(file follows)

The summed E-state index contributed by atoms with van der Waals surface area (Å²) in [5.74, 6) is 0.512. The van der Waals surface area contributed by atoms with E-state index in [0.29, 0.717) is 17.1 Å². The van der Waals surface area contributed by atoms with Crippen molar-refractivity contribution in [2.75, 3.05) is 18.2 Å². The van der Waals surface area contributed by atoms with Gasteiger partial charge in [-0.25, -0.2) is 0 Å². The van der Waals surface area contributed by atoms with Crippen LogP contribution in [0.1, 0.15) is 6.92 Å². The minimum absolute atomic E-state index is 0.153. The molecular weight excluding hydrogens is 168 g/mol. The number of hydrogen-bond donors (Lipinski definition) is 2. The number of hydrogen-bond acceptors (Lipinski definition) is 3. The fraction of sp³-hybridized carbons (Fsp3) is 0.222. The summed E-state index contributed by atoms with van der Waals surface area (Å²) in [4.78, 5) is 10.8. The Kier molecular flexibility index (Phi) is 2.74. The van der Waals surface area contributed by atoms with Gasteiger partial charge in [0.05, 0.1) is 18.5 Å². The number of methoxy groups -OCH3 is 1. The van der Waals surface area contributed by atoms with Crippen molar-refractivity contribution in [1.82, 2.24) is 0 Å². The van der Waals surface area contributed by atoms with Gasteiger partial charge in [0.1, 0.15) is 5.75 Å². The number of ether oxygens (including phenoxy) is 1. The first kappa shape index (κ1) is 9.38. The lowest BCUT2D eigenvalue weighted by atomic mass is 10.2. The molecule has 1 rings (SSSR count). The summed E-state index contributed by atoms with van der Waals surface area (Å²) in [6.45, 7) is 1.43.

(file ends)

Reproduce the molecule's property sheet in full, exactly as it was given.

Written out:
The summed E-state index contributed by atoms with van der Waals surface area (Å²) in [5.74, 6) is 0.512. The van der Waals surface area contributed by atoms with E-state index in [0.29, 0.717) is 17.1 Å². The van der Waals surface area contributed by atoms with Crippen molar-refractivity contribution in [2.75, 3.05) is 18.2 Å². The van der Waals surface area contributed by atoms with Gasteiger partial charge in [-0.25, -0.2) is 0 Å². The van der Waals surface area contributed by atoms with Crippen LogP contribution in [0.1, 0.15) is 6.92 Å². The minimum absolute atomic E-state index is 0.153. The molecular weight excluding hydrogens is 168 g/mol. The number of hydrogen-bond donors (Lipinski definition) is 2. The number of hydrogen-bond acceptors (Lipinski definition) is 3. The fraction of sp³-hybridized carbons (Fsp3) is 0.222. The summed E-state index contributed by atoms with van der Waals surface area (Å²) in [4.78, 5) is 10.8. The Kier molecular flexibility index (Phi) is 2.74. The van der Waals surface area contributed by atoms with Gasteiger partial charge in [0.05, 0.1) is 18.5 Å². The number of methoxy groups -OCH3 is 1. The van der Waals surface area contributed by atoms with Crippen molar-refractivity contribution in [1.82, 2.24) is 0 Å². The van der Waals surface area contributed by atoms with Gasteiger partial charge in [0.1, 0.15) is 5.75 Å². The number of ether oxygens (including phenoxy) is 1. The first kappa shape index (κ1) is 9.38. The lowest BCUT2D eigenvalue weighted by atomic mass is 10.2. The molecule has 1 rings (SSSR count). The summed E-state index contributed by atoms with van der Waals surface area (Å²) in [6.45, 7) is 1.43.